Building Efficient Deep Neural Networks

Oct 14, 2022, 2:00 pm4:00 pm



Event Description

Deep neural networks (DNNs) have flourished a wide-range of artificial intelligence (AI) applications. The prevalent adoption of DNNs can be attributive to its high customizability for different tasks. In fact, researchers have designed variants of DNNs for different applications, e.g., convolutional neural networks (CNNs) for visual recognition, generative adversarial networks (GANs) for image synthesis, recurrent neural networks (RNNs) for time-series processing, etc. All these variants bear highly different network topologies and training objectives.

Despite the success of DNNs, there is a growing concern for the efficiency of DNNs. Current DNNs are resource-hungry, setting a hard barrier for them to deploy on resource-limited edge devices. However, the broadness of applications that DNNs are adopted to imminently increase the difficulty of discovering efficient DNNs design for different variants. Due to such crucial diversity, it is hard to yield a generic approach to attain efficient DNNs with satisfactory performance across different applications.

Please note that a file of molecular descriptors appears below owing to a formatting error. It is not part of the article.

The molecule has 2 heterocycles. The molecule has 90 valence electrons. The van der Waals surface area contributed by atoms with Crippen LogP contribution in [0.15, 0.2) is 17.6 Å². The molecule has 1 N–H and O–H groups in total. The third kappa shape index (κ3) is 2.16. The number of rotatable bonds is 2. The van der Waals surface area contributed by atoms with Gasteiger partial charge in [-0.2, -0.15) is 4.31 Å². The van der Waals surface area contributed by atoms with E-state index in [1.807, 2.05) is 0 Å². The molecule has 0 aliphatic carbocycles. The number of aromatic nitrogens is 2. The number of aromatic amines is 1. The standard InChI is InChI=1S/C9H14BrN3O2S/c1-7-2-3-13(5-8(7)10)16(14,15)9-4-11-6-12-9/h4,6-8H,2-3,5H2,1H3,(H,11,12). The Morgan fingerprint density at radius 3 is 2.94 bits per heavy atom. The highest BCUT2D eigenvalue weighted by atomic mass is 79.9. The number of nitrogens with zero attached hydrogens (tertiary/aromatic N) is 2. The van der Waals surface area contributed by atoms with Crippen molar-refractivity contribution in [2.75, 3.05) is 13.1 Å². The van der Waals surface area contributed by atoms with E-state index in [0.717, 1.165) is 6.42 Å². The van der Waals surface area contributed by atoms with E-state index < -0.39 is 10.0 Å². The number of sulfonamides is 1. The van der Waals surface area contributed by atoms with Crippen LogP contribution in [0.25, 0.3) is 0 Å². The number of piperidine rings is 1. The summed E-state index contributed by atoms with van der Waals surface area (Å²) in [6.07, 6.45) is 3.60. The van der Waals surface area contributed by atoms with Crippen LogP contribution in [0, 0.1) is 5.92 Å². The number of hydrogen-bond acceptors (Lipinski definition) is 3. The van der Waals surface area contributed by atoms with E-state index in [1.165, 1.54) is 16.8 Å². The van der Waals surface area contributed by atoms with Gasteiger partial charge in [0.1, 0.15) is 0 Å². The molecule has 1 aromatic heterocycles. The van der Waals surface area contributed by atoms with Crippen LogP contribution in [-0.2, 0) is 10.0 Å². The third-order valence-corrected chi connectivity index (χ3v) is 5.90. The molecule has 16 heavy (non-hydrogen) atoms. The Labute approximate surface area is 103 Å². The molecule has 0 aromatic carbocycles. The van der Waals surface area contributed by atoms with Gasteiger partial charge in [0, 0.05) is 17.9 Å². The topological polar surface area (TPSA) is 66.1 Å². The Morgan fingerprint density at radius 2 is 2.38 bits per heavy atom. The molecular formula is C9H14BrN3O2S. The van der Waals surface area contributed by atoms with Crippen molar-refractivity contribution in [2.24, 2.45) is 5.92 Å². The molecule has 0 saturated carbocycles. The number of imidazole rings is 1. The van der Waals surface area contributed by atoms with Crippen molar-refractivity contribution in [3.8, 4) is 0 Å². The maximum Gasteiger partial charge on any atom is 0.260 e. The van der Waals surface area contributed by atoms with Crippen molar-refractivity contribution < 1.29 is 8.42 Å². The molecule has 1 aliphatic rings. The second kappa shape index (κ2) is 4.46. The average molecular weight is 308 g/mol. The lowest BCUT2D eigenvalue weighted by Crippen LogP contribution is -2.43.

In this dissertation, we address the challenge for efficient design of DNNs in different domains, with a simple but intuitive and effective notion: DNNs themselves are customized for different learning objectives, so should the approaches to enhance their efficiency. With this notion, we present methodologies to design efficient CNNs, GANs, and RNNs. We first introduce a CNN compression algorithm, class-discriminative compression (CDC), which fits seamlessly with CNN’s class-discriminative training objective and provides a 1.8x acceleration for ResNet50 on ImageNet without accuracy loss. We then perform an in-depth study into channel pruning for CNN compression. Driven by the objective of classification accuracy, we propose an evolutionary framework to automatically discover transferable pruning functions that outperform manual designs. We further investigate a different application of image synthesis with GAN. We observe that GAN is trained to synthe- size realistic contents and thus pioneer a content-aware GAN compression method, which accelerate state-of-the-art models by 11x with negligible image quality loss. We finally expand our study to the domain of system designs where we aim to mitigate the memory wall by building efficient RNN data prefetcher. We develop an ML-architecture co-design strategy to speed up the state-of-the-art neural prefetchers by 15x with even better performance.